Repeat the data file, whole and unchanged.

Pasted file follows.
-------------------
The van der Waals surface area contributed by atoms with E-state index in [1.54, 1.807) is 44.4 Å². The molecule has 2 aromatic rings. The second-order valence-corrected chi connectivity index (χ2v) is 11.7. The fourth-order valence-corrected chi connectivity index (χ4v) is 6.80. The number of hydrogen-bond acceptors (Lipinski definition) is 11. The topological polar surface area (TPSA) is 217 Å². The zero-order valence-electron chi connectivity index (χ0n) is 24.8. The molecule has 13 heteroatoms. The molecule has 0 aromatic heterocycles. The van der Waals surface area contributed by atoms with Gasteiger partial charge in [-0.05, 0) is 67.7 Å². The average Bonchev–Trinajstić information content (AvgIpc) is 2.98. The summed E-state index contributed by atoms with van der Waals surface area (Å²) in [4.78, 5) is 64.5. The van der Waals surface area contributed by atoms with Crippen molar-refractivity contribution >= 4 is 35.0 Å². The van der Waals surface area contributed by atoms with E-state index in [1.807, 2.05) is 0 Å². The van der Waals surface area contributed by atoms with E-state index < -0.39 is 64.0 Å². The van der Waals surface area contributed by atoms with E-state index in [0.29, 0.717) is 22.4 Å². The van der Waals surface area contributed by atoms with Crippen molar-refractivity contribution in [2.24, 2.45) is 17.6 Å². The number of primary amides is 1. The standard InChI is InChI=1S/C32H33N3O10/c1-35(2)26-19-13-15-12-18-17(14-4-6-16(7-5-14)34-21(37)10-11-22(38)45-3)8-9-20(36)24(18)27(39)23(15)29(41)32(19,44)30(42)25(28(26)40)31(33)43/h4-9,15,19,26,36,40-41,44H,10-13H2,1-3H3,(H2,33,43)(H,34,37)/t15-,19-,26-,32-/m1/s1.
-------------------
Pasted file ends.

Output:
The van der Waals surface area contributed by atoms with E-state index in [1.54, 1.807) is 44.4 Å². The molecule has 2 aromatic rings. The second-order valence-corrected chi connectivity index (χ2v) is 11.7. The fourth-order valence-corrected chi connectivity index (χ4v) is 6.80. The number of hydrogen-bond acceptors (Lipinski definition) is 11. The topological polar surface area (TPSA) is 217 Å². The zero-order valence-electron chi connectivity index (χ0n) is 24.8. The molecule has 13 heteroatoms. The molecule has 0 aromatic heterocycles. The van der Waals surface area contributed by atoms with Gasteiger partial charge in [-0.05, 0) is 67.7 Å². The average Bonchev–Trinajstić information content (AvgIpc) is 2.98. The summed E-state index contributed by atoms with van der Waals surface area (Å²) in [4.78, 5) is 64.5. The van der Waals surface area contributed by atoms with Crippen molar-refractivity contribution >= 4 is 35.0 Å². The van der Waals surface area contributed by atoms with E-state index in [1.807, 2.05) is 0 Å². The van der Waals surface area contributed by atoms with E-state index < -0.39 is 64.0 Å². The van der Waals surface area contributed by atoms with E-state index in [0.29, 0.717) is 22.4 Å². The van der Waals surface area contributed by atoms with Crippen molar-refractivity contribution in [2.24, 2.45) is 17.6 Å². The number of primary amides is 1. The standard InChI is InChI=1S/C32H33N3O10/c1-35(2)26-19-13-15-12-18-17(14-4-6-16(7-5-14)34-21(37)10-11-22(38)45-3)8-9-20(36)24(18)27(39)23(15)29(41)32(19,44)30(42)25(28(26)40)31(33)43/h4-9,15,19,26,36,40-41,44H,10-13H2,1-3H3,(H2,33,43)(H,34,37)/t15-,19-,26-,32-/m1/s1.